HAVANA, Cuba, November www.cubanet.org.- This Saturday morning the civic project Estado de SATS (State of SATS) presented a new magazine titled Notebooks for the Transition, which aims to “offer a forum for analysis and plural participation,” for all Cubans interested in “thinking and visualizing that other Cuba which is already urgent” according to an editorial note. It says that the first issue is “dedicated to the issue of transnationality.”
Notebooks for the Transition is a magazine produced and coordinated by the State of SATS civic project, which has had as one of its main strategies to become an ideological “bank,” where ideas and trust in this “human capital” that has been invested in other parts of the world due to the exodus of Cuban society can return. In this issue, for example, collaborators include intellectuals and artists who don’t live on the Island: Juan Antonio Blanco Gil, Emilio Morales, Alexis Jardines, Carmelo Mesa Lago, Garrincha, among others. Their presence is distant for now, but as the transition to democrat becomes more visible and effective, the process of return of many of these social actors will no longer be an event, but become a flow, that newly enriches the naitonal sap.
Presentation of Notebooks
Despite the police operation, that prevented some people from coming to the meeting site, leaving their homes, and even their provinces, as was the case of Jose Gabriel Barrenechea. More than forty people attended the launch of the first issue.
From L to R – Antonio Rodiles, Ailer Gonzalez Olivera and Walfrido Camilo Lopez
The panel that presented the details of the magazine was made up of Antonio Rodiles, overall project coordinator Estado de SATS, Ailer González, its artistic director, Camilo Ernesto Olivera, freelance journalist, and Walfrido Lopez, a computer specialist. The first three are part of the Editorial Board, along with José Gabriel Barrenechea and Alexis Jardines, who is the only member currently located outside of Cuba.
During the exhibition they addressed issues such as the integration of Cuban society, the economic and “knowledge” remittances, the leadership structures, civic maturity as a prerequisite for the conscious transition, the role of Cubans inside and outside Cuba in the new political system, etc.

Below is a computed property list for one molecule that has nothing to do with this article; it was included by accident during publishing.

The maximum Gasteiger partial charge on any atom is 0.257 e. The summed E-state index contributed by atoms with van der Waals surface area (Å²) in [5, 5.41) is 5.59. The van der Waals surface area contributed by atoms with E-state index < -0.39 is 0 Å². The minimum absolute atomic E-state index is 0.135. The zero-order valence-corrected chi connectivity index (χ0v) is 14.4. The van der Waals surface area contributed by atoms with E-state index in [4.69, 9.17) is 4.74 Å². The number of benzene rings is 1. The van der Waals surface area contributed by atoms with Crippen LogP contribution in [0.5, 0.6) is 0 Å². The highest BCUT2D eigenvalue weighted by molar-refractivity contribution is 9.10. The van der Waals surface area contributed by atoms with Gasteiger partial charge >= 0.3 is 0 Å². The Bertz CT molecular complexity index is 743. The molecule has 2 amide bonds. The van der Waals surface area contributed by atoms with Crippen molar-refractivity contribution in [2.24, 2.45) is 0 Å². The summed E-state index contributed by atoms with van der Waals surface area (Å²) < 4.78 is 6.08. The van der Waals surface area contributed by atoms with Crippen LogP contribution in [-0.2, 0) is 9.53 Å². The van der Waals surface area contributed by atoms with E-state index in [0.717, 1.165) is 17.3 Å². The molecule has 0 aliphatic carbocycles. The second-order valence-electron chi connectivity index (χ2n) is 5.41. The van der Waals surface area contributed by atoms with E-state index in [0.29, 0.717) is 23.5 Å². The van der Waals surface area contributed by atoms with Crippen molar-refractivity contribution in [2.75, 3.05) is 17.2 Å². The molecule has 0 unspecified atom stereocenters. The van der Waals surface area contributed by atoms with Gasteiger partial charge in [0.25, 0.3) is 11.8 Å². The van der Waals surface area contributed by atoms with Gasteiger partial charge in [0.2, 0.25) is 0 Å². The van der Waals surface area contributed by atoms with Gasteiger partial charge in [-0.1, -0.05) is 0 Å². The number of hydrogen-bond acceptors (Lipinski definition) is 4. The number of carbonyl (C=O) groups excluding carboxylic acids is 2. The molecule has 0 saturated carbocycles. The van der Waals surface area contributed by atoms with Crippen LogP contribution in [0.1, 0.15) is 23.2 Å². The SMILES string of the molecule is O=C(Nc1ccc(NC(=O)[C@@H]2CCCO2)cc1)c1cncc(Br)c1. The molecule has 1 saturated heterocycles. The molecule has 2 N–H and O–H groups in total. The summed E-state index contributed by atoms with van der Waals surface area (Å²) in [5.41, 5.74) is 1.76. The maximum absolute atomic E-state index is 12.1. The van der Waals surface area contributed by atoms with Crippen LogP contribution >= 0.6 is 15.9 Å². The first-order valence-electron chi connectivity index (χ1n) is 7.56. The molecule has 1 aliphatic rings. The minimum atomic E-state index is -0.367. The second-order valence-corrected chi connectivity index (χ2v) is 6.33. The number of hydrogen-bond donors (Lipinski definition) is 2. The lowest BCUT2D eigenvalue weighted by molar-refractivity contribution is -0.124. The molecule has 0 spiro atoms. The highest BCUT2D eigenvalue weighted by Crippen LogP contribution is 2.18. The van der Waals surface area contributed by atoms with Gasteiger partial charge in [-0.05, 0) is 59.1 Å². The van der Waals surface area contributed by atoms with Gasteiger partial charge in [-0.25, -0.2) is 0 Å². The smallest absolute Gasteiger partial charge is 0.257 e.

Not just for regime opponents
Rodiles commented that “Cuban society is badly damaged and fragmented, so we need to bring together Cubans around a frank discussion.” And he said that in the transition to democracy “it must be not only activists and opponents, but also ordinary citizens.”
With regards to the role of the internet in building a democratic society Walfrido Lopez said that it is not enough for some Cubans to move freely on the internet, with their thousands of Twitter followers and hundreds of Facebook friends, but unable to create a network of internal communication with the Cubans on the Island.
In the current economic context, Rodiles said the “economic flow between Cuba and Miami is the centerpiece of a change in Cuba,” which is already funding private businesses, buying houses, etc. And he added that emigrant remittances provide the largest source of revenue to the national economy and today reach 62% of Cuban homes.
“The transition begins with us”
Camilo Ernesto Olivera raised the old problem of how to achieve this national unity of interest, at least within the opposition. Then he said that we must first move ourselves toward a civic consciousness and a maturity based on respect. “The transition begins with us,” he said. Rodiles, meanwhile, said that national unity should not revolve around a leader, a new Fidel Castro and called for a “polycentric opposition.” He said that “the relationship between individuals is what generates human and social capital,” and therefore “our magazine is aimed at creating those links among all Cubans.”.
With great wit, Ailer Gonzalez enunciated that “differences of opinion between the opposition do not strengthen the regime, rather they strengthen the opposition,” as they increase its capacity for public debate.
Rodiles stressed that “the influence of Cubans abroad is extremely important,” while Gonzalez addressed Cubans who live and struggle in their own country: “What is your role in the new Cuba? Being an opponent is not an occupation. Everyone should begin imagining the place they will occupy in the new Cuba.”
Finally, Ailer Gonzalez concluded the meeting with these words: “Thank you to all the Cubans in the world. We are waiting to rebuild Cuba.”
Summary of the first issue
Although Notebooks for the Transition has an essentially academic and research profile related to the present and possible future of Cuba, it has also opened spaces for literature, translation and history (with the section called Documents).
This issue, which corresponds to the month of October, is composed of several sections: Editorial, Survey, Dossier (the main section), Documents, Translation and Literature.
In the Survey, some people in Santa Clara respond on “the issue of Cuban emigration and its role within the nation.” The Dossier meet has five articles: “The Internet in Cuba-US Relations” by Walfrido Lopez; “Remittances have become an engine of the Cuban economy” by Morales; “Civilizing and Emigration Change” by Juan Antonio Blanco Gil; “The Dominican Republic: a transnational nation-state” written by a group of authors; and “Notes for the transition” by Antonio Rodiles and Alexis Jardines.
The Documents section rescues “a forgotten letter from Enrique José Varona” written in 1900; and in Translation is published an excerpt from the book The Spirit of Democratic Capitalism by Michael Novak. Finally, the Literature section reproduces the poem “Bottle” by Otilio Carvajal (included in his unpublished book Born August 13), and also the poem “Fragment” by Angel Santiesteban.
David Canela Piña
Cubanet, 4 November 2013